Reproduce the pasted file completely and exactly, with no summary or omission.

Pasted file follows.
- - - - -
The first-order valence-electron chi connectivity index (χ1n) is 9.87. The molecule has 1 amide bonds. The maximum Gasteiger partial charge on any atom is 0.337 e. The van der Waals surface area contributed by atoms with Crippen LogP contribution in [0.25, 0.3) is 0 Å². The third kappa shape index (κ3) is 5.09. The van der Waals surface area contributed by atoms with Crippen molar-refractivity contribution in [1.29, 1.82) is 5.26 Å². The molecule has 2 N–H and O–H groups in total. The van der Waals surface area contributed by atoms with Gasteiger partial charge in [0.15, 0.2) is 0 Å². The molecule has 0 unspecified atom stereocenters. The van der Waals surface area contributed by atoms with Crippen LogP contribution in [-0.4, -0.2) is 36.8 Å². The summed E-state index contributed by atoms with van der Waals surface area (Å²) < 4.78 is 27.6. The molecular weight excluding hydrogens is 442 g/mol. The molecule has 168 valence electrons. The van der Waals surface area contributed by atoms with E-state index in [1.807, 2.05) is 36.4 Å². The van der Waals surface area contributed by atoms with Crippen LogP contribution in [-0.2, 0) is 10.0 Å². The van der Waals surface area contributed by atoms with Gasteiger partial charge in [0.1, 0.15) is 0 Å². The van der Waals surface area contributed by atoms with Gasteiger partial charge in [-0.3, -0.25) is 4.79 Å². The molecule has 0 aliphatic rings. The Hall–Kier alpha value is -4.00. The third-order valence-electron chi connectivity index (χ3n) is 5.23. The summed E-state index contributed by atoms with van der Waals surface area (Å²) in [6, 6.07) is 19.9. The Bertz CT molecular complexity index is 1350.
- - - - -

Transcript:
The first-order valence-electron chi connectivity index (χ1n) is 9.87. The molecule has 1 amide bonds. The maximum Gasteiger partial charge on any atom is 0.337 e. The van der Waals surface area contributed by atoms with Crippen LogP contribution in [0.25, 0.3) is 0 Å². The third kappa shape index (κ3) is 5.09. The van der Waals surface area contributed by atoms with Crippen molar-refractivity contribution in [1.29, 1.82) is 5.26 Å². The molecule has 2 N–H and O–H groups in total. The van der Waals surface area contributed by atoms with Gasteiger partial charge in [0.15, 0.2) is 0 Å². The molecule has 0 unspecified atom stereocenters. The van der Waals surface area contributed by atoms with Crippen LogP contribution in [-0.4, -0.2) is 36.8 Å². The summed E-state index contributed by atoms with van der Waals surface area (Å²) < 4.78 is 27.6. The molecular weight excluding hydrogens is 442 g/mol. The molecule has 168 valence electrons. The van der Waals surface area contributed by atoms with E-state index in [1.807, 2.05) is 36.4 Å². The van der Waals surface area contributed by atoms with Crippen LogP contribution in [-0.2, 0) is 10.0 Å². The van der Waals surface area contributed by atoms with Gasteiger partial charge in [0.1, 0.15) is 0 Å². The van der Waals surface area contributed by atoms with Gasteiger partial charge in [-0.3, -0.25) is 4.79 Å². The molecule has 0 aliphatic rings. The Hall–Kier alpha value is -4.00. The third-order valence-electron chi connectivity index (χ3n) is 5.23. The summed E-state index contributed by atoms with van der Waals surface area (Å²) in [6, 6.07) is 19.9. The Bertz CT molecular complexity index is 1350.